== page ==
If you have IoT devices in the field, it’s really important to have good security on it. Not all hardware devices have for example a TPM chip (they are cheap). With Windows 10 IoT you can use this chip to have a safer device in the field. With Windows 10 IoT you have the following TPM ‘software’ options:
Discrete (L2C or SPL)
TPM Simulator-dev tool
With TPM you can secure your IoT Device with the following options:
Secure boot mechanism and the possibility to enable remote attestation with ‘Measured Boot’
Bitlocker, the same as on your Windows 10 device you can use Bitlocker on your IoT device. With Bitlocker you can protect your data with strong encryption and secure key storage.
Here in the Netherlands we are lucky to have Internet of Things networks available. We have a complete coverage of Sigfox from Aerea and hopefully this year coverage of LoRa from KPN. Off course we also have The Things Network (Lora based) community network in some cities.
All these ‘standards’ have great functionality for IoT sensors:
Long distance; several km’s
Low energy for sensors
Indoor coverage (not always)
Last week T-Mobile in the Netherlands announced an extra IoT network named NB-IoT (NarrowBand-IoT). This standard is based on the 3GPP (3rd Generation Partnership Project) telecommunications associations, like GMS, UMTS and LTE.
I don’t know if it is great again that an extra operator is creating a new IoT network or not, they all use different standards now.
We know that not every (new) sensor will support every standard that is on the market. So sensor makers must think before releasing with network(s) they will support. I think it would be much better if we had one standard for sensor communication. So we can focus to have the best and cheapest sensors. Yes, I know that completion is also good, but the competition would be better if they all use the same standard like with the telephone market.
I like the idea of the NB-IoT what T-Mobile has launched. It’s based on the current 3G and 4G networks and it’s easy (just software) to add this new IoT network. They will have directly whole covered in the Netherlands, but even better it’s simple to launch in every country. And that would be great for Asset management or other IoT propositions. No big investments in new hardware for T-Mobile and maintain extra hardware. During the launch of the new network T-Mobile showed also a new use case for IoT: Smart Paving Stone. They put a sensor in the paving stone at parking places in a city. The sensor can see if a car is on the parking spot and via an APP a other person can see where a space is available to park. Great use case, because we have a lot of paving stones here in the NL for parking spaces.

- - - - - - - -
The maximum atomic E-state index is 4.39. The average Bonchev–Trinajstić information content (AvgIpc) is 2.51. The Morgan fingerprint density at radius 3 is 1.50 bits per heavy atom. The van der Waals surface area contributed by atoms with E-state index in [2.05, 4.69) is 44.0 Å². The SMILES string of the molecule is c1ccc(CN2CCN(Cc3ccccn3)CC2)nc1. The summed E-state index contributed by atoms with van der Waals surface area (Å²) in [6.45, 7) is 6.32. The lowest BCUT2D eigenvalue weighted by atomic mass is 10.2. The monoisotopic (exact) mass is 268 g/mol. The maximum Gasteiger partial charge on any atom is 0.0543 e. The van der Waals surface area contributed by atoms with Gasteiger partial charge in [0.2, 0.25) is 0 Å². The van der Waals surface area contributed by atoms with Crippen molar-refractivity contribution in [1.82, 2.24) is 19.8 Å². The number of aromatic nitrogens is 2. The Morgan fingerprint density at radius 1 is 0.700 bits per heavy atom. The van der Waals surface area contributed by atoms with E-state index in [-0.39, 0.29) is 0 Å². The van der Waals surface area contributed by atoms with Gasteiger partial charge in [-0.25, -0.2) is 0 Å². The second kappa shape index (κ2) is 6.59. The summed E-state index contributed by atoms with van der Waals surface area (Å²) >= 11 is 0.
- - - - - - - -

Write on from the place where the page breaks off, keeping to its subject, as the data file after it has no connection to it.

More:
What do you think of the several IoT networks? Good or not?
When we work with Azure Stream Analytics, it’s sometimes difficult to do troubleshooting when there is a problem. These week I noticed (maybe it’s there already for a long time) the Diagnostic Diagram in the (new) Azure Portal in an Azure Stream Analytics Job. See below:
After selecting the diagram, you get a great overview what is happening in the Streaming Job. When you are troubleshooting it’s sometimes really difficult to see what is happing in the job:
After selecting a query for example, you see directly the query:
This is a great first step to do better diagnostics on an Azure Streaming Job. I like to see the following also:
Wondering if we starting and stopping the job will be much faster then now. It takes now a lot of time, starting, stopping, checking, starting and stopping
More debugging in the logs of Stream Analytics
Real-time logs in the Azure Portal of running Stream Analytics Jobs
In the next episode I will talk about the debugging to Azure Storage that is currently available.
Like you maybe know Windows 10 IoT has several versions available:
Windows 10 IoT Core
Windows 10 IoT Mobile Enterprise
Windows 10 IoT Enterprise
Windows 10 IoT Core
This free version has no shell, but supports Universal Windows Apps and Drivers. It can run on X86 and ARM devices like the Raspberry PI 2 and 3(only on Insider Build). It is at the moment lot used for proof of concept in my work. The devices are cheap and we don’t need any shell to run other apps on it. This version is really for the small factor devices.
Technical specs: 512MB RAM, 2GB storage
Windows 10 Mobile Enterprise
This version has a modern shell(like Windows Mobile 10), supports Universal Windows Apps and Drivers. It’s focused on mobile device, like handheld scanners, mobile device for credit card payment etc. It’s only supports ARM devices
Technical specs: 512MB RAM, 4GB storage
Windows 10 IoT Enterprise
This version has a full desktop shell. It can run also Win32 apps and Universal Apps. It’s only supporting X86 devices. It is focused on devices that need more capabilities and power of the device
Technical specs: 1GB RAM, 16GB storage
The great thing about these version, if you build an Universal App, it will run on all Windows 10 devices.
Last week I had a presentation at the Microsoft EBC in Brussel for IoT Partners. At this event around 150 people addend from 12 countries in Europe. In the keynote I presented our Smart Building solution as a partner showcase. Here is my presentation: